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Charity Reform: Overview of Finance Committee Giving Reform Proposals

(Sept. 6, 2005) This month, the Senate Finance Committee is expected to finally introduce legislation that will dramatically affect numerous tax incentives for charitable giving.

AFP is greatly concerned because the committee is considering eliminating or significantly modifying the deductions for noncash charitable contributions, such as art, collectibles, real estate, household goods, books, food, medicine and clothing.

While the exact language of the legislation is not publicly available, the committee likely will base the bill on the Joint Committee on Taxation's (JCT) 435-page report 'Options to Improve Tax Compliance and Reform Tax Expenditures' that was published on Jan. 27, 2005.

The JCT report describes a number of proposals aimed at reducing the deficit and ensuring greater compliance with current tax laws. Section VIII of the report specifically addresses charitable organizations. The provisions described below come from that report.

Proposals to Use Cost Basis Instead of Fair Market Value for Noncash Gifts

The JCT proposed two options related to the charitable deduction for gifts of property, both of which would limit the deduction to the donor's basis in the assets.

The proposals would eliminate or restrict the fair market value of the following types of gifts:

  • Land and real estate
  • Artwork
  • Stock in family companies
  • S corp stock
  • Privately traded securities

Publicly traded securities, intellectual property and vehicles would be exempt.

AFP is concerned that this valuation change will have a devastating effect on charities. A similar proposal enacted in 1986, replacing fair market value with the donor's basis for gifts of appreciated property, was fully repealed in 1993 after a dramatic reduction in giving. In addition, initial evidence shows that donations of vehicles have plummeted by nearly 50 percent since the beginning of 2005 when new regulations regarding these types of contributions came into effect.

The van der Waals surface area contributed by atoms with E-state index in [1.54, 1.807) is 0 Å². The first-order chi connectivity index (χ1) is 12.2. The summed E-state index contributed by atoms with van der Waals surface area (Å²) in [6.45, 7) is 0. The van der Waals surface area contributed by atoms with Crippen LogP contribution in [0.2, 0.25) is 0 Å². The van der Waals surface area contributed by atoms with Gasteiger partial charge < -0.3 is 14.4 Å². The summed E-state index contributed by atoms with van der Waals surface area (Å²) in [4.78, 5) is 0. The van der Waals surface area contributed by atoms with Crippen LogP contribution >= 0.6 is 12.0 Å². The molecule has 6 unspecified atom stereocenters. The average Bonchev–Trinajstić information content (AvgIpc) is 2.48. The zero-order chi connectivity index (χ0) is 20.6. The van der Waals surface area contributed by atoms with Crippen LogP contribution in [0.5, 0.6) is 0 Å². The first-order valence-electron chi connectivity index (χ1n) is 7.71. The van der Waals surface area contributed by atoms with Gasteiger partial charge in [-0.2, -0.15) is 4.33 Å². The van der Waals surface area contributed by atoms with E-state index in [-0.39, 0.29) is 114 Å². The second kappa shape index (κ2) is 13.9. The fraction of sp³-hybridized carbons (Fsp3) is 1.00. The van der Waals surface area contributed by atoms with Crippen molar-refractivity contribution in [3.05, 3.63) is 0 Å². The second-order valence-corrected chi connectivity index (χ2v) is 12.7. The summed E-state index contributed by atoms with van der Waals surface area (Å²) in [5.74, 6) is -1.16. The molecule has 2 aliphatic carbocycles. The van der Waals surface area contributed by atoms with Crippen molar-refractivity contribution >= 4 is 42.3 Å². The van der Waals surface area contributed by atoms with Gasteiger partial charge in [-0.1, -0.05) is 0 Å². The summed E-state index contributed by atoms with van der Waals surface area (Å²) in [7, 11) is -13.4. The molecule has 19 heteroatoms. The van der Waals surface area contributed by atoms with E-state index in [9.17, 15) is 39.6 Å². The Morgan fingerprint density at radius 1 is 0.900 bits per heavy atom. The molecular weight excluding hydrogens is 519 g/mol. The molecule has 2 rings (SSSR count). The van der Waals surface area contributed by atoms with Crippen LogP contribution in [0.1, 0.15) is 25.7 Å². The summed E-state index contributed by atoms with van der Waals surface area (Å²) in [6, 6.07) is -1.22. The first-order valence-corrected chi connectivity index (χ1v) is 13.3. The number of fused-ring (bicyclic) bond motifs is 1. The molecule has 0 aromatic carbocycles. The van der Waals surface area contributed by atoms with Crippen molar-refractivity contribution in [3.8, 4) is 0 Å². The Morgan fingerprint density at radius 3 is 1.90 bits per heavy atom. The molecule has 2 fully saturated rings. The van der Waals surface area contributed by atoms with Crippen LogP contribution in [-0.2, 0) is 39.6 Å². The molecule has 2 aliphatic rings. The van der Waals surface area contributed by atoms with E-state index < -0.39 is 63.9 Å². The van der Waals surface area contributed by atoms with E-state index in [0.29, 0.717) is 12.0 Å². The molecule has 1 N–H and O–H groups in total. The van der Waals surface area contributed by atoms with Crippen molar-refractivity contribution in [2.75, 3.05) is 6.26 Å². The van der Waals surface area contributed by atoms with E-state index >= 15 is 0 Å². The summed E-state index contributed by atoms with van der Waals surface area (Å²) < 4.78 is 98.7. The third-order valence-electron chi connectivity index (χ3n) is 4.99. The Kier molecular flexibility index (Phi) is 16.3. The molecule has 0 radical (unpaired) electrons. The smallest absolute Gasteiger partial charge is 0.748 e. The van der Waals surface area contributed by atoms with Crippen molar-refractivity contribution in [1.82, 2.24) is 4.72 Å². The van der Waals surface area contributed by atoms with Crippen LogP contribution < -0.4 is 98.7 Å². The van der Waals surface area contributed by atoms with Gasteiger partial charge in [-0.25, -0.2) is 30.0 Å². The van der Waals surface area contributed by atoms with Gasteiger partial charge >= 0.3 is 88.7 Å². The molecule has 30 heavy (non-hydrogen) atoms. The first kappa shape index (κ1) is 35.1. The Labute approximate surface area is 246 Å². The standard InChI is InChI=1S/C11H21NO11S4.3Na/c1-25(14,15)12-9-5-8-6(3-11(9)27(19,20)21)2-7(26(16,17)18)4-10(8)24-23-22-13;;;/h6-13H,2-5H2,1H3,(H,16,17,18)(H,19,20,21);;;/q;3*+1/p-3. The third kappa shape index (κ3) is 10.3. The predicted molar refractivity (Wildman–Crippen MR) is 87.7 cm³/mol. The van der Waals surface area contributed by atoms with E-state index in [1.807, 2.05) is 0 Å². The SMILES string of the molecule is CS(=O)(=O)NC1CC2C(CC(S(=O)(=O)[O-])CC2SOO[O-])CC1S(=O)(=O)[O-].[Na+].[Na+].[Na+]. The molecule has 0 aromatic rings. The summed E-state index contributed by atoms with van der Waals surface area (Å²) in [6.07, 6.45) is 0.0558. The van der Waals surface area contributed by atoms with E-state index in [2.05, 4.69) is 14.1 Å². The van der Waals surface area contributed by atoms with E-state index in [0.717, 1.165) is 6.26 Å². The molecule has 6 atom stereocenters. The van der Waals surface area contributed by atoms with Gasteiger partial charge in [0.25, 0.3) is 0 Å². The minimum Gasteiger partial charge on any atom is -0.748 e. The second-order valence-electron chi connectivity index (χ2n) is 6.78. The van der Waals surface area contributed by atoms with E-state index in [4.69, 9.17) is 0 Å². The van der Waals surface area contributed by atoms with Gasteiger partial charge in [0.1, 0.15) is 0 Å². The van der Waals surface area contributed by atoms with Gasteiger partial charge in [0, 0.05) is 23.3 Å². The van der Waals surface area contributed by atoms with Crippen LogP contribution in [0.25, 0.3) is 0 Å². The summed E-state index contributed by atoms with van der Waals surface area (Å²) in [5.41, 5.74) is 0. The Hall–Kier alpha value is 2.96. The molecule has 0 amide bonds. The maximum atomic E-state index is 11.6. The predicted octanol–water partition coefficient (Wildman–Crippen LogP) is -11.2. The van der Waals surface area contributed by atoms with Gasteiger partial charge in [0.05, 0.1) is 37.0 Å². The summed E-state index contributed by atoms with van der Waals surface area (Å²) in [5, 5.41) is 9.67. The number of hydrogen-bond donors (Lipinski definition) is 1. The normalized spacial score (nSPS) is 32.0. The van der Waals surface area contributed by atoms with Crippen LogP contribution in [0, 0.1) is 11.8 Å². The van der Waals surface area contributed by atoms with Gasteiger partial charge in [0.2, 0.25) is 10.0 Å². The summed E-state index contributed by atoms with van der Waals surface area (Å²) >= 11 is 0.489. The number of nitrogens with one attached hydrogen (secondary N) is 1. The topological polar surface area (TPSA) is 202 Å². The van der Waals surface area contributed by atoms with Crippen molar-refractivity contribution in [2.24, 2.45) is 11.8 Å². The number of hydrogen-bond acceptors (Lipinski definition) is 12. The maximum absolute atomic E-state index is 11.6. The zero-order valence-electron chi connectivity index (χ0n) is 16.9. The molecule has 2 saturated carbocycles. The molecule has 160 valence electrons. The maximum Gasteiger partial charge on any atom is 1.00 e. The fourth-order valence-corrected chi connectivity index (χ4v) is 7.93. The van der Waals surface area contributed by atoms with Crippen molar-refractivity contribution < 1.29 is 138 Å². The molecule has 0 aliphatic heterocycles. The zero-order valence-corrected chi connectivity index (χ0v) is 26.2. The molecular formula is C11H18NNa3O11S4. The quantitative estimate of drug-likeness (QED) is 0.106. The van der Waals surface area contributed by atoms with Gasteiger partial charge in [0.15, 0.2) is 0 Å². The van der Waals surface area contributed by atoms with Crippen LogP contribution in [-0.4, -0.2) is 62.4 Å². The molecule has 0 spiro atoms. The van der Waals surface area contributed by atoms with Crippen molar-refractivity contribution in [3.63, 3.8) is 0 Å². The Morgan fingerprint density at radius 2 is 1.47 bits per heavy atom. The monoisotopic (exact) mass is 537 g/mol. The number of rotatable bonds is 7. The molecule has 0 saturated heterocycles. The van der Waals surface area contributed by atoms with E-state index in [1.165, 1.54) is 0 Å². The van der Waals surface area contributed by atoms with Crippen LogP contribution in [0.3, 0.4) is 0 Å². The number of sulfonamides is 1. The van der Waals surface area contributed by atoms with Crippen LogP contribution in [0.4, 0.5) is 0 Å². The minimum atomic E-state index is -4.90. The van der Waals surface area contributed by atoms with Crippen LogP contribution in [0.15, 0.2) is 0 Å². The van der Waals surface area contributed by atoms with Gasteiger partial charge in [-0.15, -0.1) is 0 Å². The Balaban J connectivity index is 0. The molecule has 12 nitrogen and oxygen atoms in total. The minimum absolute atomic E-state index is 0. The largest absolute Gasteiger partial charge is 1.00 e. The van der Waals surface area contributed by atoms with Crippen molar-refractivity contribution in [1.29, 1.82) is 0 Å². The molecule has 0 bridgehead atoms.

The JCT and the Senate Finance Committee argue that if noncash giving does decrease because of these valuation changes, donors can simply sell their property privately (as opposed to donating it) and then give the proceeds of that sale to the charities.

However, this logic is flawed on two levels.

  1. It is uncommon for people to give the proceeds of a private sale to charities.
  2. Many charities rely on the actual property (not cash) for their altruistic activities (e.g., museums rely on the donation of artwork).

Proposals to Cap Gifts of Clothing and Other Household Goods at $500

Another problematic proposal is a limitation on the deduction individuals can take for household items and clothing. Deductions for such property would be capped at $500 annually with no carry-over to the next year for excess gifts. Only paintings, antiques and other art objects would be exempt.

In its reasoning, the JCT pointed to concerns and abuses with the valuation process. It also noted that it considered completely eliminating the deduction for these types of gifts, but felt that limiting the deduction would be sufficient.

AFP feels that this cap is arbitrary and unreasonable. The committee failed to provide evidence as to why such a low cap is necessary or why it would be effective at all. Moreover, this proposal would place a great strain on those charities that rely on these types of donations.

AFP Lobbying Efforts

In response to these proposals, AFP has met with members of the Senate Finance Committee and their staffs to urge them to preserve the current noncash gift deduction rules. We continue to point out that no crisis exists in the sector and that current laws would cover those rare instances of abuses.

The key is having Congress provide enough resources to the IRS for enforcement purposes. As a compromise, AFP has urged Congress to tighten appraisal rules--something that would do much to ensure accurate valuation without impeding upon donations of noncash gifts. AFP also has noted several changes that would restore confidence in the accuracy of fair market-value deductions, including:

  • Strengthening the definition of a qualified appraisal and a qualified appraiser for these purposes
  • Expanding penalties on taxpayers for grossly inflated valuations for deduction purposes
  • Imposing new penalties on appraisers for such valuations
  • Mandating electronic filing of Forms 8282 and 8283

Information about non-giving charity proposals is available here.

AFP members are strongly encouraged to send letters to their U.S. senators and urge them to vote against these proposals. Sample letters and additional information are available.

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